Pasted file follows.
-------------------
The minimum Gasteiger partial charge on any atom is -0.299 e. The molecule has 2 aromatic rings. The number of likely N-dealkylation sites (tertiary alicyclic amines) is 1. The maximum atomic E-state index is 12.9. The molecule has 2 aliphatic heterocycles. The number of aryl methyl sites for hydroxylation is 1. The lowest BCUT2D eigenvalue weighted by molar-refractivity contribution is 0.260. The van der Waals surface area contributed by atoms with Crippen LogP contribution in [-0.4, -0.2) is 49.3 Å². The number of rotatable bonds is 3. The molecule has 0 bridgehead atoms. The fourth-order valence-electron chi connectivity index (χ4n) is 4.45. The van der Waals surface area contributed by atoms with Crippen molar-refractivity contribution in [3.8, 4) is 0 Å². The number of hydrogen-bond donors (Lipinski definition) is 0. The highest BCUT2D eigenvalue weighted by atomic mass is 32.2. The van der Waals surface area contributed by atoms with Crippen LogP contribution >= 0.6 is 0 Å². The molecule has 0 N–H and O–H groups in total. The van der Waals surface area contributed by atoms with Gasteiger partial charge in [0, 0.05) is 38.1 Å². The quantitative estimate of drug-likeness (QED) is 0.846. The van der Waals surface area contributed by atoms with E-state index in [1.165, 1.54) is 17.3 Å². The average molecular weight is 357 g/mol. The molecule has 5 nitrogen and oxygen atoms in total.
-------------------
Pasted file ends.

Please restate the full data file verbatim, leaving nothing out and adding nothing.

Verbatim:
The minimum Gasteiger partial charge on any atom is -0.299 e. The molecule has 2 aromatic rings. The number of likely N-dealkylation sites (tertiary alicyclic amines) is 1. The maximum atomic E-state index is 12.9. The molecule has 2 aliphatic heterocycles. The number of aryl methyl sites for hydroxylation is 1. The lowest BCUT2D eigenvalue weighted by molar-refractivity contribution is 0.260. The van der Waals surface area contributed by atoms with Crippen LogP contribution in [-0.4, -0.2) is 49.3 Å². The number of rotatable bonds is 3. The molecule has 0 bridgehead atoms. The fourth-order valence-electron chi connectivity index (χ4n) is 4.45. The van der Waals surface area contributed by atoms with Crippen molar-refractivity contribution in [3.8, 4) is 0 Å². The number of hydrogen-bond donors (Lipinski definition) is 0. The highest BCUT2D eigenvalue weighted by atomic mass is 32.2. The van der Waals surface area contributed by atoms with Crippen LogP contribution >= 0.6 is 0 Å². The molecule has 0 N–H and O–H groups in total. The van der Waals surface area contributed by atoms with Gasteiger partial charge in [0, 0.05) is 38.1 Å². The quantitative estimate of drug-likeness (QED) is 0.846. The van der Waals surface area contributed by atoms with E-state index in [1.165, 1.54) is 17.3 Å². The average molecular weight is 357 g/mol. The molecule has 5 nitrogen and oxygen atoms in total.